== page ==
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South Africa suddenly allows Cape blacks to compete for jobs

Blacks in the southern part of South Africa appear to be getting a limited better deal from the nation's white-minority government: For the first time blacks in Cape Province will be allowed 99-year leases on their homes, rather than short-term rentals, and apparently are to be allowed to compete for jobs on a more equal footing with people of other racial backgrounds.

The changes, announced last week at a Cape Province meeting of the ruling National Party, appear to knock a dent into the white government's policy of strict racial segregation of every facet of life. They acknowledge the presence of blacks in Cape Province.

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Until now, the Nationalists have insisted that Africans should never be allowed to gain a permanent foothold in the huge Western Cape section of Cape Province, whatever happened elsewhere in the country. The government went so far as to formally draw a line on the map to make it clear: thus far, and no farther.

In striking down its policy giving job preference to people of mixed race in the Cape, it appears that at least some blacks will be able take jobs other than the heavy manual labor most usually do here. The Colored preference policy in effect allowed whites and people of mixed race - even immigrants - to jump ahead of blacks in the job line, even if the blacks are well qualified for jobs.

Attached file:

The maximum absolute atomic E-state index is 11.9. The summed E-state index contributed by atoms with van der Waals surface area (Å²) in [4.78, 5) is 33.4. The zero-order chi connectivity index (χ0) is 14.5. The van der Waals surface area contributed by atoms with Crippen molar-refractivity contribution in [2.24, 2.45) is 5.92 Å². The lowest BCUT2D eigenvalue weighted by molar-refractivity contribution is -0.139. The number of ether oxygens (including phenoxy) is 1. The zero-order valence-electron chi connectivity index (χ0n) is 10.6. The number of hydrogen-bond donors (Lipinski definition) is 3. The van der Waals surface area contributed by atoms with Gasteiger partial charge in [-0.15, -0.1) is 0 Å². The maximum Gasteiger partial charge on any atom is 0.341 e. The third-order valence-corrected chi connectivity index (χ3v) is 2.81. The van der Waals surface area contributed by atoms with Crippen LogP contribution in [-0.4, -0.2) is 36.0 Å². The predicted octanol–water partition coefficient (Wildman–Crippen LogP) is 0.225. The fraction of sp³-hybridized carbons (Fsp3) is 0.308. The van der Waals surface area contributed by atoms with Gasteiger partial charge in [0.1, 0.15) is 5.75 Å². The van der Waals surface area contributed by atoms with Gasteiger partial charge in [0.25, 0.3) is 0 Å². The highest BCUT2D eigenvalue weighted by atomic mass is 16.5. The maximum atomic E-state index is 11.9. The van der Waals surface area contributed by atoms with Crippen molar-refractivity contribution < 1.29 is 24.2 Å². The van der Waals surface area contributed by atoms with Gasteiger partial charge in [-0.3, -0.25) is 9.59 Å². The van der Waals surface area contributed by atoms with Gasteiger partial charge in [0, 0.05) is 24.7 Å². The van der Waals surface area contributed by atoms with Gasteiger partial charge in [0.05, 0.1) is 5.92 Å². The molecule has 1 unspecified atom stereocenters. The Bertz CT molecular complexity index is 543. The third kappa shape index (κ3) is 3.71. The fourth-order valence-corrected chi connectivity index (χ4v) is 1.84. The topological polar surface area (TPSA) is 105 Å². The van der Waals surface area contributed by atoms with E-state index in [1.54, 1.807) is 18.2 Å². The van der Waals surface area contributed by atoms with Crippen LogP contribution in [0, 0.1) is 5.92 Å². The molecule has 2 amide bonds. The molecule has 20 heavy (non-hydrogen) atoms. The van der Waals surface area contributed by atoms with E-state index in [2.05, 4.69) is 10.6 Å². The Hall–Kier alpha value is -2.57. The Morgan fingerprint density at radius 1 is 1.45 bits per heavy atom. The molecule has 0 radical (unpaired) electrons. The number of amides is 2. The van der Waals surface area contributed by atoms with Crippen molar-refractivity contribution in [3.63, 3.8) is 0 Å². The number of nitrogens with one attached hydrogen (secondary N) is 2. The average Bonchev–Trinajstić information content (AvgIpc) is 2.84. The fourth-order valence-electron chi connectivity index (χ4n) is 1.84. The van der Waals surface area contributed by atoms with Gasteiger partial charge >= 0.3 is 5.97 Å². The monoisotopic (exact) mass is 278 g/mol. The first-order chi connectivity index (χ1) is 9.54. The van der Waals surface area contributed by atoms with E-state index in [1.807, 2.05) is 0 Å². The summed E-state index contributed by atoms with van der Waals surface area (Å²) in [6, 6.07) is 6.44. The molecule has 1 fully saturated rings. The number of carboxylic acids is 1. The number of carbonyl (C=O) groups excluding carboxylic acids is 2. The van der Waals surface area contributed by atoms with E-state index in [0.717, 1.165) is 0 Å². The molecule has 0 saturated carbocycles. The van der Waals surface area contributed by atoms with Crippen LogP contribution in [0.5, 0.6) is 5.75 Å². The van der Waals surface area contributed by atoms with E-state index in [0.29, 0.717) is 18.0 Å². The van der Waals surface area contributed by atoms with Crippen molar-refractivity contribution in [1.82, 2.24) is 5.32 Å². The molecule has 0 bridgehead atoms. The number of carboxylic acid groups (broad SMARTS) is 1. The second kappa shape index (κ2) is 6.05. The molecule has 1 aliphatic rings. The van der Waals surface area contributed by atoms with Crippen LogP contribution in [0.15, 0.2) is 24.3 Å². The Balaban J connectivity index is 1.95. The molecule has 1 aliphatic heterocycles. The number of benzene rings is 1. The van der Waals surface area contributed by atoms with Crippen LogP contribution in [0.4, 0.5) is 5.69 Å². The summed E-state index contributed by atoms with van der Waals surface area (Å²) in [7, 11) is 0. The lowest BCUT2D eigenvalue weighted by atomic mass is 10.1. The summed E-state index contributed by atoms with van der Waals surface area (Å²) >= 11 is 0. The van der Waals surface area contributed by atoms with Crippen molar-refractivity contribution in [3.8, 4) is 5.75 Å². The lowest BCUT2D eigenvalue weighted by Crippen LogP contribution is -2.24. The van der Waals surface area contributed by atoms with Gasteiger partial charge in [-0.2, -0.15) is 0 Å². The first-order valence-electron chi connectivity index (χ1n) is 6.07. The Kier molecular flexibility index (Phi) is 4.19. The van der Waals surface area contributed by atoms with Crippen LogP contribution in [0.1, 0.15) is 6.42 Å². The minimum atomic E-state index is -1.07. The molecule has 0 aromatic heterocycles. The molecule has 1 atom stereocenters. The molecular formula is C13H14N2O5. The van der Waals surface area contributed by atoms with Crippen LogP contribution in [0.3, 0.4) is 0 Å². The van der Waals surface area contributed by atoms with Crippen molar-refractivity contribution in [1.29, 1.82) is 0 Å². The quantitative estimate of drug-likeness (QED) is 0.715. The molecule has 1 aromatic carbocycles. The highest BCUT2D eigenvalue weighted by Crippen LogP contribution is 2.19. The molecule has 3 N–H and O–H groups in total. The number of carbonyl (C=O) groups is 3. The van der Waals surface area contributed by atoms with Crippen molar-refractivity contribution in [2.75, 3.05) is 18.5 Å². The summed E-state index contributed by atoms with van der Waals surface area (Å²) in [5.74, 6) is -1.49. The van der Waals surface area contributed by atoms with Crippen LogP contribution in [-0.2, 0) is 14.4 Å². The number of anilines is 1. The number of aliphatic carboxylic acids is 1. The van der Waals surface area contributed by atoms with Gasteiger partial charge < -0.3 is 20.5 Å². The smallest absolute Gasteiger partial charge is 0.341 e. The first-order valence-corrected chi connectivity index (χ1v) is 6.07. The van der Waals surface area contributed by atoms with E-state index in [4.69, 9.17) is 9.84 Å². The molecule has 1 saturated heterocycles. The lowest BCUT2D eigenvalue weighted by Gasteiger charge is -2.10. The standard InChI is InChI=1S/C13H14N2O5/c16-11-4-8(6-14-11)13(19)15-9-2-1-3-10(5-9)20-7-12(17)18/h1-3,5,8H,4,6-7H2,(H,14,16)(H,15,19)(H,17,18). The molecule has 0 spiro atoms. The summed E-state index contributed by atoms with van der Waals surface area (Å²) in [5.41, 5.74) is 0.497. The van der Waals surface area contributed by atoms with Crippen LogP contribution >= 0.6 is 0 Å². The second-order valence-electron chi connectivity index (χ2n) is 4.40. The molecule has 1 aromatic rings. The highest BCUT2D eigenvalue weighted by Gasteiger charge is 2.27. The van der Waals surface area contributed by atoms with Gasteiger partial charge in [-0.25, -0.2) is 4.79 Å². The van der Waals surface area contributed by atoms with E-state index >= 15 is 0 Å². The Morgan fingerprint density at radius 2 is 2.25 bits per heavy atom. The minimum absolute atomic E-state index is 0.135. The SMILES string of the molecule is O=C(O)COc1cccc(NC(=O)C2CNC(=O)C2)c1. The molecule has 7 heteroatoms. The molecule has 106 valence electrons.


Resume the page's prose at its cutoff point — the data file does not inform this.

But opposition to the policy has been building for years. Even many Coloreds, whose jobs were in theory protected by the policy, said the practice was unfair and unnecessary.

The policy changes, which seemed to come out of the blue last week, are widely welcomed here. But there is still deep suspicion about how the leasehold dispensation will be applied.

Suspicions center on the apparent intention that blacks will be allowed 99 -year leases only in one area - the sandy, windswept new township of Khayelitsha , located some 20 miles from Cape Town. The site is farther away from jobs than most other black settlements.

The government announced this past Tuesday that between 70,000 and 80,000 Africans who are living in squatter camps near the city will be moved to Khayelitsha soon. Many blacks worry that they will be forced to leave their current homes for Khayelitsha against their will.

The Western Cape was the only area in which the black presence was essentially unrecognized.

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Some analysts say the change reflects an acknowledgement by the government that its influx-control policies - designed to keep blacks out of urban areas - have failed.

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